Obviously there's no way that the successful rollout of a genuinely robust sensible-data-throughput national network with decent availability and uptime could be considered a prerequisite for a Smart Meter rollout. Oh no. That would never work. Not at board level anyway.

How many other countries were (not) affected by the Ericsson foulup? Why might that be?

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Happy

Waiting...

for the Who, Me? article on this one!

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Meltdown

The only things that melted down more quickly than the O2 network were the O2 customers! I saw no end of "my phone is critical to my business" whinging going on, demands for huge compensation and stories of life changing events.

To that I say, my £100 smartphone has two SIM cards in it, one O2, one EE.

I thank you, good night.

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Re: Meltdown

>To that I say, my £100 smartphone has two SIM cards in it, one O2, one EE.

So do you have both numbers on your business card, or do you use a virtual number and call redirection service?

Personally, given dual SIM phones aren't generally available in the high st. but unlocked phones are, I have two handsets (latest toy and previous toy), each on different networks (EE and Three) and my tertiary fallback is a quick trip to a local shop where I can pick up a Vodafone/O2 SIM or a suitable MVNO SIM.

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V2X "vehicle to everything" - really? To pedestrians? cyclists? horse riders? flocks of sheep? cows going to milking? Circus parade elephants? Sleepy kangaroos? Spilled loads? Fallen trees?

Technology needs to address itself to the real world, not the "simplest case" that the spec had in mind.

Software and systems should be designed from failure backwards: every function should initially be designed to report and cope with failure, then the "non-failure" case should be added as an exception.

But this doesn't often happen becasue the developers are so focussed on what they want it to do.

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Bollocks

But this doesn't often happen becasue the developers are so focussed on what they want it to do.

Devs these days largely work under the thumb of a fragile project manager, the incentives for the fragile project manager are to ensure that delivery deadlines are met.

Of course the delivery date is often a fantasy date that is rarely based on the work required for completion.

In short, shit buggy software on time = bonus.

High quality, robust software, 10-20% late = no bonus = no chance.

The quality of the software doesn't matter to delivery managers and so its difficult to prioritise improvements to robustness over delivery dates, that's why the software developed using the fragile process is *fragile*.

That's okay, keep blaming the dev's and not the line of oversight all the way up to board.

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Re: Bollocks

You titled your reply well: it was indeed bollocks.

Managers do indeed press developers to make things happens cheap and fast. But that doesn't stop developers having to say "no, it takes longer to do it properly"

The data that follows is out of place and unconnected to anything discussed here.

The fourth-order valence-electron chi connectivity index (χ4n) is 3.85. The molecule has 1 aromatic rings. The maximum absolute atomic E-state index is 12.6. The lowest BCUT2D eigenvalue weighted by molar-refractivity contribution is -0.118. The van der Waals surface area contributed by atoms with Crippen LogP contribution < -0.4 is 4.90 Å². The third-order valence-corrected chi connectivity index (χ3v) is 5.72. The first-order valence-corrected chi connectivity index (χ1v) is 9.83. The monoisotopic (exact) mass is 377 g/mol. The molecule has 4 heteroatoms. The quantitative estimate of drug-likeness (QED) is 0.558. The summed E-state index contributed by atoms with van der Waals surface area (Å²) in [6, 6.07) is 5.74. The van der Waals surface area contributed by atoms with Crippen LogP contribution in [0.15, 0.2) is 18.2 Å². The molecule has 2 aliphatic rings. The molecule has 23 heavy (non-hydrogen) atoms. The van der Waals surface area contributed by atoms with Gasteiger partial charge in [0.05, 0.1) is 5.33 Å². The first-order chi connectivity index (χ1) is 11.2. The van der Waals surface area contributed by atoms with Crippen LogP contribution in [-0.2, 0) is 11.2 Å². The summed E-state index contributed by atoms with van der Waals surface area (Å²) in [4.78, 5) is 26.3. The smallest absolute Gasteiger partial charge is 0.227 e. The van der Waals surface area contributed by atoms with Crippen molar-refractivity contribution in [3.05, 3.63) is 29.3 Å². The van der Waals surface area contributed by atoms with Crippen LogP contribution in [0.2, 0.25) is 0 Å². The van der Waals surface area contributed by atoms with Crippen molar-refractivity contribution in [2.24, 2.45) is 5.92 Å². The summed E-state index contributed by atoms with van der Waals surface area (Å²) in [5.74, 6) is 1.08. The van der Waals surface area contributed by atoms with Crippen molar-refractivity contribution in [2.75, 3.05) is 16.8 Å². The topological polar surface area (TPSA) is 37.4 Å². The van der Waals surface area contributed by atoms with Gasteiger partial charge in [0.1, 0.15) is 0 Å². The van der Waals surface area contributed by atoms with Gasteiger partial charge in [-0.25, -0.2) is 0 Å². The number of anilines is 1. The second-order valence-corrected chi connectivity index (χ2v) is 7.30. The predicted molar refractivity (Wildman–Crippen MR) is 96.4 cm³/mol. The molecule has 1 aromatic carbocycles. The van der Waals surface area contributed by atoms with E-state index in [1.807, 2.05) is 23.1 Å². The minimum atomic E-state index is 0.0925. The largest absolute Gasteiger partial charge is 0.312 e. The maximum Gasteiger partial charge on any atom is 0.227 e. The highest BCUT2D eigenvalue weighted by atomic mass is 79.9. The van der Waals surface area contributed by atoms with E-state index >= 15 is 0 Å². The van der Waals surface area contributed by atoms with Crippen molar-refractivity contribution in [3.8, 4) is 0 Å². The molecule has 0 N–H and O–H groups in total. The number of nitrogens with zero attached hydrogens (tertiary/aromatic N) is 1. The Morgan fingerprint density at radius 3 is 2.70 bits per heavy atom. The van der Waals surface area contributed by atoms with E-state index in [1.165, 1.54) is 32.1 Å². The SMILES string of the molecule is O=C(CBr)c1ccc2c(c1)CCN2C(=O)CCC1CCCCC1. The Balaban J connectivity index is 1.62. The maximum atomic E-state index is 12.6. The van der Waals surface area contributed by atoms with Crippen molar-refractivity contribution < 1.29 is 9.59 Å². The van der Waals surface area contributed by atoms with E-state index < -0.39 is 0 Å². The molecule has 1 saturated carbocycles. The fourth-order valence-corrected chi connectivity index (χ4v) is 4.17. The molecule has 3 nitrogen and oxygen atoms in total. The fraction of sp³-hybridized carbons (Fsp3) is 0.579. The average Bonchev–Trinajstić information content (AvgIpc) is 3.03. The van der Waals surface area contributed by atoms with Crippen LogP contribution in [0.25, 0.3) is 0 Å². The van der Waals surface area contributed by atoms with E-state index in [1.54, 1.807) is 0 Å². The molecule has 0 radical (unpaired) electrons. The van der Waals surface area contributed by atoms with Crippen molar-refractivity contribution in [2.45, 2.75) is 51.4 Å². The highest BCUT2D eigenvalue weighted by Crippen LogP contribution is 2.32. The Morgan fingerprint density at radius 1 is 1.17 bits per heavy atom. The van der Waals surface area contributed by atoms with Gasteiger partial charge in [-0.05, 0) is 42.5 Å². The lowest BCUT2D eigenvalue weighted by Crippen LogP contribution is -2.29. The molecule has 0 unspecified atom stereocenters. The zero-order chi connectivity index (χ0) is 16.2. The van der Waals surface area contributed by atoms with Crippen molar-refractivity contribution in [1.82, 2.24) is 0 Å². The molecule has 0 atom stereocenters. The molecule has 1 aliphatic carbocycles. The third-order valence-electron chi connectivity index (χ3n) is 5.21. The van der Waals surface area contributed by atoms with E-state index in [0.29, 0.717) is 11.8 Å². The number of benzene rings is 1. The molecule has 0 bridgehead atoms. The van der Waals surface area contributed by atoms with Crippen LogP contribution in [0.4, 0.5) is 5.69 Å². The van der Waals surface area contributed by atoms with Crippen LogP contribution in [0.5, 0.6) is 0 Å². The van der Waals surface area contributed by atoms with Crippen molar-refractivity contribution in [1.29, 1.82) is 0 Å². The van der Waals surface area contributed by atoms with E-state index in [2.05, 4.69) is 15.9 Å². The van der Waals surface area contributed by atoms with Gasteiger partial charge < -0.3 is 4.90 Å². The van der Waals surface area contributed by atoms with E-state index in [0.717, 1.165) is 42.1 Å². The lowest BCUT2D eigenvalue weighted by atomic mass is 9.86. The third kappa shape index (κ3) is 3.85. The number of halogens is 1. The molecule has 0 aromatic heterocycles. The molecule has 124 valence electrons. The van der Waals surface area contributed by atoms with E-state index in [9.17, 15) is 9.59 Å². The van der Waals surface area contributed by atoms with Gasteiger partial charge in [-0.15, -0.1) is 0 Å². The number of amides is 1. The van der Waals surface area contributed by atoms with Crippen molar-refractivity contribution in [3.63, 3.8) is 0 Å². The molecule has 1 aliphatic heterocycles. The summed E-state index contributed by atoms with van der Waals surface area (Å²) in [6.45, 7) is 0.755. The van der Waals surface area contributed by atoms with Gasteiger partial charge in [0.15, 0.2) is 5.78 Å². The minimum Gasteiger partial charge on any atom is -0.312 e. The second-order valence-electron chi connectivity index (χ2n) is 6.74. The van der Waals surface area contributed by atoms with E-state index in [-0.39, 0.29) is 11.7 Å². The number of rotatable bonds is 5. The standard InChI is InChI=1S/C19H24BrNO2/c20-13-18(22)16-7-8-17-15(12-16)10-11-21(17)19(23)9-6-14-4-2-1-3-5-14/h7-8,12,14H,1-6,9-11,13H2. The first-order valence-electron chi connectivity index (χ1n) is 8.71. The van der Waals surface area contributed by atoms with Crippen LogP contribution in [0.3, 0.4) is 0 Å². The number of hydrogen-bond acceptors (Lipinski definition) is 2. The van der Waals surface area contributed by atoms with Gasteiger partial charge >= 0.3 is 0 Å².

The reality is that it doesn't take much longer. Start with the "cope with error" template and it becomes second nature.

The extra dev time is compensated for by easier integration testing.

Few developers even understand the concept of a "failure first" approach, so it looks hard to them and they react with moronic comments like "Bollocks"..

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Mushroom

Throw money at the problem... oh no - wait up....

"The fact is building and operating a nationwide network requires huge capital expenditure..."

...and they've had it - in spades, buckets, sheds and lorry loads.

It's seen from top to bottom: Networks have held Gov to ransom for years in holding out for ever increasing tax payer cash while failing to deliver the requisite value. At the local level i.e. us, we pay top dollar for MVP kit and services that are fun and shiny but which have poor resilience and value when put under modest stress.

Having decent local/offline fallbacks just hasn't been a priority for vendors - they've sacrificed this irritating niggle at the altar of The Cloud. A prime example was 'exposed' in this most recent outage: According the Beeb some plumber was unable to use their satnav - presumably Google Maps - to get to jobs.

Seems the smart device era aint so smart after all.

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Anonymous Coward

Re: Throw money at the problem... oh no - wait up....

Er, what? When did UK mobile networks get a taxpayer subsidy? I've seen them sending billions *to* the government in spectrum fees, but aside from EE's emergency services network contract, I've not seen anything flowing the other way.

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Re: When did UK mobile networks get a taxpayer subsidy?

BT's hay day.

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Re: When did UK mobile networks get a taxpayer subsidy?

Pre nationalisation? They didn't do mobile then.

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Not-so-hidden subsidies

One "subsidy" mobile and other network infrastructure companies got from HMG was an abbreviated planning process to dig holes, run cable and build towers everywhere. I can see the point of doing that but it's something that would otherwise cost them lots of cash and stretch the time to market hence their ability to bill customers for new services.